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Re: HTTP profile for TLS 1.3 0-RTT early data?

From: Willy Tarreau <w@1wt.eu>
Date: Thu, 11 May 2017 16:02:48 +0200
To: Stefan Eissing <stefan.eissing@greenbytes.de>
Cc: Kazuho Oku <kazuhooku@gmail.com>, Mark Nottingham <mnot@mnot.net>, Erik Nygren <erik@nygren.org>, "ietf-http-wg@w3.org Group" <ietf-http-wg@w3.org>, "Ponec, Miroslav" <mponec@akamai.com>, "Kaduk, Ben" <bkaduk@akamai.com>
Message-ID: <20170511140248.GC13597@1wt.eu>
On Thu, May 11, 2017 at 03:51:51PM +0200, Willy Tarreau wrote:
(...)
> Also in practice, 0-RTT will be effective at multiple places :
> 
>           0RTT      0RTT     clear/TLS+keep-alive
>   client  ----> CDN ----> LB ----> server
> 
> In this chain the CDN will not know whether 0RTT is valid or not for the
> client, and it will pass the request using 0RTT again to the origin's edge
> made of the load balancer which has no clue either about the validity of
> 0RTT here. Only the origin server will possibly know. But 0RTT will have
> been used twice in this diagram. We're in the exact situation where we
> want any agent in the chain to be able to say "4xx retry this please"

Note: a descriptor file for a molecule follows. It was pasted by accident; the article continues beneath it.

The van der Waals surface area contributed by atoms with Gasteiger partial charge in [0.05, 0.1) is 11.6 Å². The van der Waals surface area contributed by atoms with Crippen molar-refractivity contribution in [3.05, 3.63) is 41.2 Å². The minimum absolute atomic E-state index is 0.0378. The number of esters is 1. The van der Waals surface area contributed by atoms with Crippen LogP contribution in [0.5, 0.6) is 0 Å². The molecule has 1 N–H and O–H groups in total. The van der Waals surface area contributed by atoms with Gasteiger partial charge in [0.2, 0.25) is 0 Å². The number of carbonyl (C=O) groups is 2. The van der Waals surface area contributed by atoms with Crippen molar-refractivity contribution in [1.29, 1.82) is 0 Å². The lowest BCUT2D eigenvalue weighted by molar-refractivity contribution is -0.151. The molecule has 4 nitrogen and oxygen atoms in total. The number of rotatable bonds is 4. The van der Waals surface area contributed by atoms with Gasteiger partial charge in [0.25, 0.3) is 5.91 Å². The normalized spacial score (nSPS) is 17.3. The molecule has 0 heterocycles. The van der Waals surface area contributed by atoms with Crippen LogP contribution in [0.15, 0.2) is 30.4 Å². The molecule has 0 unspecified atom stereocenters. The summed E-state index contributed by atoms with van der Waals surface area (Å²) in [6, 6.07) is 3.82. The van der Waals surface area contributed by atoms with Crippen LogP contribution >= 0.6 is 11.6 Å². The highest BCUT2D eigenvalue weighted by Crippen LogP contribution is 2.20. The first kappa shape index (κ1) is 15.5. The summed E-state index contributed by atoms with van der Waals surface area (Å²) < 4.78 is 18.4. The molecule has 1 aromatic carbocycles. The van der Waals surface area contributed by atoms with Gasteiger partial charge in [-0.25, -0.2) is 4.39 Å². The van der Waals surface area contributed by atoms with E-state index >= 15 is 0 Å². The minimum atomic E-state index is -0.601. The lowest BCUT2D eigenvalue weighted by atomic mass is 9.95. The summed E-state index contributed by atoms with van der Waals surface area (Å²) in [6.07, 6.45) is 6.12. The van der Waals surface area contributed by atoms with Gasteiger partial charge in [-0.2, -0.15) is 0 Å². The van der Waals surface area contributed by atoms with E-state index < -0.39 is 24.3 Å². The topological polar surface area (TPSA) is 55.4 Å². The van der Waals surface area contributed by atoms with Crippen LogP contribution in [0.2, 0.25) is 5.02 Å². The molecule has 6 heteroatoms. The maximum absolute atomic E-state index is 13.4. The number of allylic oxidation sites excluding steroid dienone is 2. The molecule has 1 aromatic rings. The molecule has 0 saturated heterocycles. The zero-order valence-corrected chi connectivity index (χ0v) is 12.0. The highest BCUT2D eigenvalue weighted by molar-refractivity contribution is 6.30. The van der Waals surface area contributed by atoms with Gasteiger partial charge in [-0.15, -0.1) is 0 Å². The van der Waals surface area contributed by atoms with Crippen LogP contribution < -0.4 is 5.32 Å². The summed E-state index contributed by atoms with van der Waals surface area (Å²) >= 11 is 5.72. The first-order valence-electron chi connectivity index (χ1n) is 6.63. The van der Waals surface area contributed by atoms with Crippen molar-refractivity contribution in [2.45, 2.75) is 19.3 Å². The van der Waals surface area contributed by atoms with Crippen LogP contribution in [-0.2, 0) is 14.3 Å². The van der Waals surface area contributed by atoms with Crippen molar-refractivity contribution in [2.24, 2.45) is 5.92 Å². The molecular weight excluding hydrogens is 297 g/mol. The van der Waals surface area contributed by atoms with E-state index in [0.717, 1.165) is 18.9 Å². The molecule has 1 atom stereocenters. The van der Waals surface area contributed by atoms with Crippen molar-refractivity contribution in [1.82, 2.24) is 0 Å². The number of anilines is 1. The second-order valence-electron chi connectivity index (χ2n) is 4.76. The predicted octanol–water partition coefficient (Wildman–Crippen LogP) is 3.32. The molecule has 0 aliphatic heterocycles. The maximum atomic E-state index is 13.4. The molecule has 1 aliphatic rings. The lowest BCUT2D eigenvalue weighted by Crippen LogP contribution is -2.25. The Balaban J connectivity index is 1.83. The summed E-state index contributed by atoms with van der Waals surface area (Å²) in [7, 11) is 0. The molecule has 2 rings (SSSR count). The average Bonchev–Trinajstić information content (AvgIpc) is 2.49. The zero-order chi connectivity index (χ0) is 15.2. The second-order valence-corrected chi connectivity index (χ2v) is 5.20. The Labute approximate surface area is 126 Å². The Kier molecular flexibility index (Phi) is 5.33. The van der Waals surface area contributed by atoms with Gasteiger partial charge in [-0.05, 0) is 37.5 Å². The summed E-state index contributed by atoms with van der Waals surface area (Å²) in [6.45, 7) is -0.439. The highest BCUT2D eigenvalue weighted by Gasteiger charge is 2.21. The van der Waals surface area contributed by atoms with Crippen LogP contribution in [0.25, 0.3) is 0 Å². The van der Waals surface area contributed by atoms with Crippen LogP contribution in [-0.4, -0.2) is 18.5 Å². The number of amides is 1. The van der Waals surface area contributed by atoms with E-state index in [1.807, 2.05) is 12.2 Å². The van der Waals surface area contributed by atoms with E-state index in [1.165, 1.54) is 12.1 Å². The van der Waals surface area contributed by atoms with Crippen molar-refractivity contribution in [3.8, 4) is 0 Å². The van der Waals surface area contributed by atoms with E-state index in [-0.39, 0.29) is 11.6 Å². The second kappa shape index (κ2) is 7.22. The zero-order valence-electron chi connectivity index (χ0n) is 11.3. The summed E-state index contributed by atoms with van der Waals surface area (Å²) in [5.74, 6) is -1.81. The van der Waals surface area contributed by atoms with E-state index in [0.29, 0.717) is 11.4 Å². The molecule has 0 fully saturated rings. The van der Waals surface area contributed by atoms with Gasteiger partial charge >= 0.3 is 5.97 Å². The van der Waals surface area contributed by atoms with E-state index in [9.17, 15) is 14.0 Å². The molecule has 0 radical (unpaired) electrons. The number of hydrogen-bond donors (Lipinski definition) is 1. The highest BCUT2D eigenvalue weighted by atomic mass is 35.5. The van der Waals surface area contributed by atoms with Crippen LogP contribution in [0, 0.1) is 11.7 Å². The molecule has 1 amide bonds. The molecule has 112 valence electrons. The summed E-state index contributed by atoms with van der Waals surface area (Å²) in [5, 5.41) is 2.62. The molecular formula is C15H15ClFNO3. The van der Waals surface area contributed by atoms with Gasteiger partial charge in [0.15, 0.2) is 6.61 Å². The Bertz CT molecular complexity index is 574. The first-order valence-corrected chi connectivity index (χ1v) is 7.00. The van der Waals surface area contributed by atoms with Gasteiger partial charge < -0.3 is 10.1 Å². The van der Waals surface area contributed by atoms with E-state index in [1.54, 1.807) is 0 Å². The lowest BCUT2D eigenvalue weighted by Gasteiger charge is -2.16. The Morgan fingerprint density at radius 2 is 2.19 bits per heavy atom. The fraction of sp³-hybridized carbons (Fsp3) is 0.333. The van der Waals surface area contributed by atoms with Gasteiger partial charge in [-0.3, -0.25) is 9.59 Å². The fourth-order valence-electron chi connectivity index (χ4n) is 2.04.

> so that the closest agent to the client does it first and saves a lot on
> RTT to fix the problem.

Another point is that given the problem here is to properly map HTTP
semantics on top of a potentially unsafe transport, I really think it
totally makes sense to use HTTP semantics (such as status codes) to
address it. It also means for example that clients will be able to
send POST requests (or those more than a few MSS) with Expect:100
letting the other end decide whether or not to return a 100 or a 4xx,
so for zero extra cost compared to the 1-RTT we can benefit from some
optimally safe opportunistic attempts to use 0-RTT most of the time
in a way where safety can be decided at the same place the action will
be taken.

Willy
Received on Thursday, 11 May 2017 14:04:02 UTC

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